I’m sure everyone out there has, at one time or another bought a “hot fund” only to have it go from being a top performer to one of the worst. Ask Bill Miller’s clients at Legg Mason and this year you can see it in Oakmark International or Mainstay Marketfield. Everyone has rough spells and mutual fund managers are no exceptions. But often times the reason it lags is that the manager is a camper. He/She found the “perfect” stock that has such an amazing “story” and they just need to be patient until it comes around again. And if they loved it at $50, they should love it even more at $45, $40, and you get the idea. They could be right, but you’ll spend a lot of time waiting for them to get there while your portfolio suffers. Not to mention you’re being charged a management fee for substandard performance.

I can hear you saying now….”but think how great the performance will be when the stock finally has its day.” You could well be right on that, which is why I don’t hate camper managers the way I hate closet indexers. They could be selling a true value added service in searching out unloved stocks and when we discuss information ratios in the next posting, you’ll see that they are taking active positions and trying to outperform their benchmark. But you should know the manager you’re investing with and with these fellows, you buy these managers on the downswing, when performance has hit a rough patch and prices are low, and ride them back to success and the inevitable cover of Barron’s. How to spot them?

Take a look at the table below where I’ve culled five funds that I feel best represent the Camper tradition from a pool of funds in the foreign large blend category.


Tell-Tale Warning Signs:

As you can see, there are several clear patterns that emerge when you look closely at the data:

  • Low Turnover – Three of the funds in 2012 had turnover that could be described in an absolute sense while Cambiar and Pioneer have relatively low turnover in the 60% range, close to the average for the 69 funds we screened. Low turnover is indicative of longer holding periods meaning the manager probably has a great answer as to how they buy stocks, but never can tell you about their sell discipline.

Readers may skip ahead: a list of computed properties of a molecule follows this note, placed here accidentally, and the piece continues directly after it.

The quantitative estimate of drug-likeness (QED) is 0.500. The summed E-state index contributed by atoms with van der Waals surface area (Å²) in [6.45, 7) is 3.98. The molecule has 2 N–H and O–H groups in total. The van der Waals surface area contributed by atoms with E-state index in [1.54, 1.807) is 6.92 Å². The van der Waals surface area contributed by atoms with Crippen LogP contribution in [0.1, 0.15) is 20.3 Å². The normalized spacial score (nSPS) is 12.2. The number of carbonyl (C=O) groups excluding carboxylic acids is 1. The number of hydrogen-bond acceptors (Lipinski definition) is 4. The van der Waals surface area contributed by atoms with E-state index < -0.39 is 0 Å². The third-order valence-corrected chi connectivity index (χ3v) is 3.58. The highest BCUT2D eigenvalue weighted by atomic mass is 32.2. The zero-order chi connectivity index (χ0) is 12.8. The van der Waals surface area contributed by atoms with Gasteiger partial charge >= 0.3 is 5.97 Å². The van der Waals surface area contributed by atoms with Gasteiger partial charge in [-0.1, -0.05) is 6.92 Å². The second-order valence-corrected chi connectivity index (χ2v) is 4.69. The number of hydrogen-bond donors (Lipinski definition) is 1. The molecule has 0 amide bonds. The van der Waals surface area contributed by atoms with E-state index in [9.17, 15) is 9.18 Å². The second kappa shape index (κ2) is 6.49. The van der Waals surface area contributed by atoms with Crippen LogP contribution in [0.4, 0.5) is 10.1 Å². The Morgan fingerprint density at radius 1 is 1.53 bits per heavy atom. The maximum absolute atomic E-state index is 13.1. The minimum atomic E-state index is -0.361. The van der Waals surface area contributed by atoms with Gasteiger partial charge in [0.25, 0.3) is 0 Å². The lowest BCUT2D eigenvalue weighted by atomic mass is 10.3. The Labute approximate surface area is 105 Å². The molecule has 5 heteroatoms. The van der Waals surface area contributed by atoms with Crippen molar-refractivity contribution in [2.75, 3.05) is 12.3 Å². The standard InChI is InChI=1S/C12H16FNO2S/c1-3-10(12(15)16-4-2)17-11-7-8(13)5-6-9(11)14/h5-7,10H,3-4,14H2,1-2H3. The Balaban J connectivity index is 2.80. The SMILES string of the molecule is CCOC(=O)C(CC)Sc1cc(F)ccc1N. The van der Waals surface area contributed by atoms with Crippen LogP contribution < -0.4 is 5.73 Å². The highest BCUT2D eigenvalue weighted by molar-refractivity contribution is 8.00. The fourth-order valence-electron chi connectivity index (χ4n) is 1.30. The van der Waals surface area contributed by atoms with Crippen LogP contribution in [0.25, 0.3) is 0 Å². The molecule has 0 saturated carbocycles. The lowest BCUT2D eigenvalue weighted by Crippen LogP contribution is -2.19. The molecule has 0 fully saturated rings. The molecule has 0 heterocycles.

• Manager Tenure – Make sure the current manager of the fund links up to the history. Aberdeen was running with a newer manager but the 3 year track record was his. Since this report, all of the managers have stayed with their funds. If these two match up, you can move onto to final determinant.
  • Cyclical Performance – Scroll to the right hand side of the chart and look at their rankings within the foreign large blend category from 2009 to 2014 year-to-date and notice the pattern. Look at Invesco International Allocation; in 2011 it was in the top decile only to spend 2012 and 2013 at the bottom.

For me, that is the main detractor of campers. Those who can spot a camper know what they’re getting but how many advisors can devote the time necessary to really understanding the managers they recommend?

Think of it like this; you want a great international equity fund and here’s this fund on the cover of Barron’s, top-rated by Morningstar, and it seems like a slam dunk. Next thing you know, it’s been a year, EFA is up 18% and you’re up 9% wondering what the heck happened. Clients who take even yearly reviews of their investments will start asking hard questions of their advisors (human or robo) and will probably leave their “hot” manager to start a new position (hopefully without a big front-end load taken out) in a hot fund run by another camper due to underperform. Look at the rankings, can you imagine the damage to your financial capital from running from Invesco or Aberdeen at the end of 2013 and taking their money to Oppenheimer? Ouch.

Even then, there are still some managers who can deliver on their promise of active management even with volatile performance.  The question is, compared with a passive index like Vanguard that charges .3%, how much are you willing to pay for the upside potential?